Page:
West Jersey Astronomical Society  www.wasociety.us

Welcome to the Official Home Page of the West Jersey Astronomical Society (formerly known as the Willingboro Astronomical Society). Our club is in its 50th year of serving both the public and the amateur astronomers of the Delaware Valley. We have a long history of public education, star parties, interesting meetings, in-depth training and experienced leadership. We are a 501(c)(3) tax-exempt organization. Click here for membership information (dues can now be paid through PayPal).

 

President:

Vice President:

Secretary:

Treasurer:

 Roger Cowley

Jim Fusco

Bernie Kosher

Wade Evans

     

Announcements   Last Update: Friday, September 01, 2017

Aug 21 New Moon at 2:30 pm EDT in Leo. There will be a total solar eclipse on a narrow path crossing the continental USA, but in the Philadelphia area, it will just be a partial eclipse with a maximum obscuration of 75% at 2:44 pm. Click here to see general time and position information for the sun, as well as graphical representations of the lunar silhouette on the sun at several points during the eclipse in the Philadelphia area.
Sept 1 Formal Meeting, 7:30 pm at the Virtua Health and Wellness Center in Moorestown, NJ. As always, guests are welcome and no astronomical experience is necessary. Use the Main Entrance and check with the security guard who will direct you to the conference room.
Sept 6 Full Moon at 3:03 am EDT in Aquarius. The moon will be 1.4 from Neptune (center to center).
Sept 15 Informal Meeting, 7:30 pm at the Virtua Health and Wellness Center in Moorestown, NJ.
Sept 23 Public Star Watch at Batsto. Check back here on the day of the event for the go/no-go weather call.

Photo Spotlight   Image posted 8.21.2017

Finally, the Big Day has arrived, August 21, 2017, when the path of the Total Solar Eclipse will cross the continental USA. Alas, for those of us remaining in the Philadelphia area, we'll see just a partial eclipse, although it will reach 75% obscuration (the percentage of the sun's apparent surface covered by the moon). Equipped with proper solar filtration, we'll see a nice "crescent sun" at maximum eclipse (about 2:45 pm EDT). Note: Never look at the sun without a proper solar filter. Even with only 25% of the Sun remaining visible, it can easily and quickly cause severe damage to the unprotected eye!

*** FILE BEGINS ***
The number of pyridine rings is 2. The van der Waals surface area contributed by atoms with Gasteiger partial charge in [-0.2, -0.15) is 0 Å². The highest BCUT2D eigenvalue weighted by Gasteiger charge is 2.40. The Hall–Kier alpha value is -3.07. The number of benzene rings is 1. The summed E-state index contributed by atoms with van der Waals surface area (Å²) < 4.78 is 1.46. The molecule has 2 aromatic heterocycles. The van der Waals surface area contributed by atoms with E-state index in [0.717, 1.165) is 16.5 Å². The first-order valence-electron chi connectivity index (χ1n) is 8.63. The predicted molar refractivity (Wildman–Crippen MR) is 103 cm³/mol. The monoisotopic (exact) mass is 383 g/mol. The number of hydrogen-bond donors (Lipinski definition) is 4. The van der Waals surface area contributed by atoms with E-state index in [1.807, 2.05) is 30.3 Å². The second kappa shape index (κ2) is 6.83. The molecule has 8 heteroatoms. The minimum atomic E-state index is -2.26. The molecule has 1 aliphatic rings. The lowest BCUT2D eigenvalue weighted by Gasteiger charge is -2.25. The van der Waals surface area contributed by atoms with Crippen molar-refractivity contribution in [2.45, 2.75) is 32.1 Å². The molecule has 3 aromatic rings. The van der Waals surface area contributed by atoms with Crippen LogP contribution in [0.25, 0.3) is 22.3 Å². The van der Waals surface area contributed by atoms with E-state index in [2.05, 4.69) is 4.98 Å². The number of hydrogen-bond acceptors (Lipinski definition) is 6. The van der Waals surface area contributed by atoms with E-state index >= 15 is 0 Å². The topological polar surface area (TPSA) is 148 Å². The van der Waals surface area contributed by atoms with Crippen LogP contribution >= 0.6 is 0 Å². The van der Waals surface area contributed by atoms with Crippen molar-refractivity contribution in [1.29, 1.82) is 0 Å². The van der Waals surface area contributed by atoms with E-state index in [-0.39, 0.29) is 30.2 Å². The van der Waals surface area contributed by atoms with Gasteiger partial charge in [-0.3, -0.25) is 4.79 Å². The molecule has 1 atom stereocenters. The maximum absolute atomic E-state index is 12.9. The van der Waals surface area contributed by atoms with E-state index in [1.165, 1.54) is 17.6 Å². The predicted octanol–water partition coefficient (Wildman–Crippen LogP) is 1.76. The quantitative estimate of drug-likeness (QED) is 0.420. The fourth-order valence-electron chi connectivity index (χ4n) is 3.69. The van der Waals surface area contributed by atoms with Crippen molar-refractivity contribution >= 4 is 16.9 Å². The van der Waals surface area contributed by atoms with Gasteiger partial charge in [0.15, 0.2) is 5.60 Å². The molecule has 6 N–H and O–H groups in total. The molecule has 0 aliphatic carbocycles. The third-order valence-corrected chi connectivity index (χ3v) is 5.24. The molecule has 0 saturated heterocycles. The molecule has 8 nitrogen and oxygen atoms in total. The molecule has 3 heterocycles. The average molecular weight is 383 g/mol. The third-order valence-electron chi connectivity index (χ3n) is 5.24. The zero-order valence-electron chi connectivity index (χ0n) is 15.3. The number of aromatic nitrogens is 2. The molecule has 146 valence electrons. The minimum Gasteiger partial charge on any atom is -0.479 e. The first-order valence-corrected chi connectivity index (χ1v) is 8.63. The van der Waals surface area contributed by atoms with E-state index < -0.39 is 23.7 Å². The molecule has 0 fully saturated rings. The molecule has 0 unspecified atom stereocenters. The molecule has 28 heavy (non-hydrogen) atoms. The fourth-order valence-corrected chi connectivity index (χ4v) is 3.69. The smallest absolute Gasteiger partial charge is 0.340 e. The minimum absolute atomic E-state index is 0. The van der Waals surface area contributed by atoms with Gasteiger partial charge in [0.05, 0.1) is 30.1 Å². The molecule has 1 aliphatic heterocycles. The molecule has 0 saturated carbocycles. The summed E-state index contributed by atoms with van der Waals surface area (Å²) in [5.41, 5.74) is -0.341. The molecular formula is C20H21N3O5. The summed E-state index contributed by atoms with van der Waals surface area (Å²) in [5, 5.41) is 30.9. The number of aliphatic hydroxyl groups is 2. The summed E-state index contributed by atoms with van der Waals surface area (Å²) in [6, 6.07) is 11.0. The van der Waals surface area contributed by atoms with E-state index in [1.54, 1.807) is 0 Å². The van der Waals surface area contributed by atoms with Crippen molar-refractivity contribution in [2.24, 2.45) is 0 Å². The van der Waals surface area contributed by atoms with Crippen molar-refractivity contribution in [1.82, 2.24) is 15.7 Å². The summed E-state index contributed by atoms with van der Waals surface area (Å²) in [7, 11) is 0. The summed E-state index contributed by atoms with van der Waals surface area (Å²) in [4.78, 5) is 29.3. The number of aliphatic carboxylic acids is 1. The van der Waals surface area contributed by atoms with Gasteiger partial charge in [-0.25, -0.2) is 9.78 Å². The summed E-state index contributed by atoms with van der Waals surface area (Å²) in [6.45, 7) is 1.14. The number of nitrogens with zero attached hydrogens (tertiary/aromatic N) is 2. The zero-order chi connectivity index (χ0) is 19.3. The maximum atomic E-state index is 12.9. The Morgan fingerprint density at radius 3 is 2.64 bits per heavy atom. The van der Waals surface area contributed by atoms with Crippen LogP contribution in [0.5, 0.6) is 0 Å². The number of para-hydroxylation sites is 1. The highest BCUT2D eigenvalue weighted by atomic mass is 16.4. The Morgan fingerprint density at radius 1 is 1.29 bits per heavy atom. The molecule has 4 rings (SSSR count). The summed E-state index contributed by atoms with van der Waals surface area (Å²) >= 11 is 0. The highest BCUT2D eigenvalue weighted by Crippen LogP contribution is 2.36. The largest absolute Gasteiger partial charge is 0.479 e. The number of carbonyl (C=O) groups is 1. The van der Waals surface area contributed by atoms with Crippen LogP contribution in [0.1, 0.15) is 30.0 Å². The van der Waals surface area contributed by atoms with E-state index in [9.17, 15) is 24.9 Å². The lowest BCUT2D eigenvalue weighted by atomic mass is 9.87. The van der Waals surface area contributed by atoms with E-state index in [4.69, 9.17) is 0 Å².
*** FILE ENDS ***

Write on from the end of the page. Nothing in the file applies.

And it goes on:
The cause of the eclipse, by its passage in front of the sun, is the Earth's Moon, which is shown in the picture above. It was captured at 5:23 am EDT (52 minutes before sunrise) on Sunday morning, August 20, 2017, when the moon was at 5 altitude. It was little more than 33 hours from New Moon, roughly equivalent to the time of maximum eclipse, and was essentially the last view of the moon (without using extraordinary techniques) before its silhouette appears in front of the sun on Monday afternoon.

Taken from Carranza Field in Wharton State Forest, NJ, by WAS member Joe Stieber with a Canon 6D digital SLR camera and a Tamron SP 150-600 mm f/5-6.3 zoom lens (on a fixed tripod) set to 300 mm focal length. Exposed 1 second at f/8, ISO 4000.

Club member Arnie Rosemoff sent the following picture of the crescent Moon (between the two prominent trees) from Prineville, Oregon, which is on the path of totality.

It was taken at 5:37 am PDT with an Apple iPhone 6s. Exposed 1/15 second at f/2.2, ISO 250. At the time, the Moon was 30 hr before new. The bright object in the upper-right corner is the planet Venus.

 

Click here for the previous home page image.

 

Note: Club President, Roger Cowley, has published a new book, Gauging the Solar System: Measuring Astronomical Values for Yourself. Have fun and do more than just snap pictures of the sky! Available at Amazon too.

Click to contact the . Members are encouraged to submit their astronomical images to the webmaster for inclusion on the WAS Home Page. Be sure to include a description, date and time, as well as equipment and photo data.

USNO Solar System Object Apparent Disc